FRANKFORT, Ky. (AP) - An Appalachian lawmaker's legislation that
would give local communities a voice in deciding whether elk are
released in their areas has won initial approval.
Democratic Rep. Rick Nelson of Middlesboro said Thursday the elk
may seem loveable to visitors, but the majestic animals have become a nuisance and a hazard in eastern Kentucky.
His legislation won initial approval in the House Tourism
Development and Energy Committee, and now heads to the full House.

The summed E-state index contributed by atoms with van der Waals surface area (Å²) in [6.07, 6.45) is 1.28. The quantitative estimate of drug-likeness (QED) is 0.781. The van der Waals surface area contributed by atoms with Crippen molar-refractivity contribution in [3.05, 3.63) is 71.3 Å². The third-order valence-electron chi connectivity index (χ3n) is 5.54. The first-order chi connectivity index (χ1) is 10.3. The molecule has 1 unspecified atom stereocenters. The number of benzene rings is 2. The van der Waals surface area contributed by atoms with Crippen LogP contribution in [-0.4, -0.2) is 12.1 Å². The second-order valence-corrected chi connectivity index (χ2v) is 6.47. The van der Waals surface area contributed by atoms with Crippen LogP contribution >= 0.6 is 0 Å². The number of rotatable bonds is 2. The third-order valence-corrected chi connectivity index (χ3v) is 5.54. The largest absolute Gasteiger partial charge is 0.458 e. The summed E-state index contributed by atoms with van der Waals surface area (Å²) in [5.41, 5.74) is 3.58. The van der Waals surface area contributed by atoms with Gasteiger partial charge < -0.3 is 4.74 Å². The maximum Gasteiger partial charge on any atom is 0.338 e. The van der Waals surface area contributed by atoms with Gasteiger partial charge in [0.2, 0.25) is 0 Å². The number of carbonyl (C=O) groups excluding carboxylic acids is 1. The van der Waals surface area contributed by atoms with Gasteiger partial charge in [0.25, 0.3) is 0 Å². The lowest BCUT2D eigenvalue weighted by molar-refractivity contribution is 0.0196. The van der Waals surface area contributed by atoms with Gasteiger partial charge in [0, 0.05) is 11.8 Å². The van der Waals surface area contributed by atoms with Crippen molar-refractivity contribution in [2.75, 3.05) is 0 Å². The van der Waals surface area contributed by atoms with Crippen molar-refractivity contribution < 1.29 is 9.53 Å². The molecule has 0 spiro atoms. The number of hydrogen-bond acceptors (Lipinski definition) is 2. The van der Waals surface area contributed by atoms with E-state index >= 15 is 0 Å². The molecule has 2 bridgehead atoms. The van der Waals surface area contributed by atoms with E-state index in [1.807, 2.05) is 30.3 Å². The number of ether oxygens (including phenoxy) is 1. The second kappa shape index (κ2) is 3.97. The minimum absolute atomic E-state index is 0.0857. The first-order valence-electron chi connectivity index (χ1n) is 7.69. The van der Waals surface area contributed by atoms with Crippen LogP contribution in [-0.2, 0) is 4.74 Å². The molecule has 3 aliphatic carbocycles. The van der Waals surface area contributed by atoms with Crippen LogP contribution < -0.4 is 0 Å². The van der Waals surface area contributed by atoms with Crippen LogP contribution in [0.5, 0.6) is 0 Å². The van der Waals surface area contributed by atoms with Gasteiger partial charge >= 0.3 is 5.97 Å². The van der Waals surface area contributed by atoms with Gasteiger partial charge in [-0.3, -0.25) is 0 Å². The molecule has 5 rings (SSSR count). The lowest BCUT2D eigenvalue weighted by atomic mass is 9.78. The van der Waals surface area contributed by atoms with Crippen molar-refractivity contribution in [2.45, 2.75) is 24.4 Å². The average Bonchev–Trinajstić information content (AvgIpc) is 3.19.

Elk herds roaming the Appalachian hills have grown to more than
10,000 since the animals were brought into Kentucky in 1997 from
several Western states.
Nelson says the animals trample gardens, knock down fences and
tear siding off houses. They have also become a hazard on roadways.
Seventh District Fish and Wildlife Commissioner Doug Hensley says there are no plans to stock anymore elk in eastern Kentucky, but they might move some nuisance elk to other areas.
He says the thriving elk herd has become a tremendous tourism draw for the region.
The legislation is House Bill 353.
(Copyright 2011 by The Associated Press. All Rights Reserved.)
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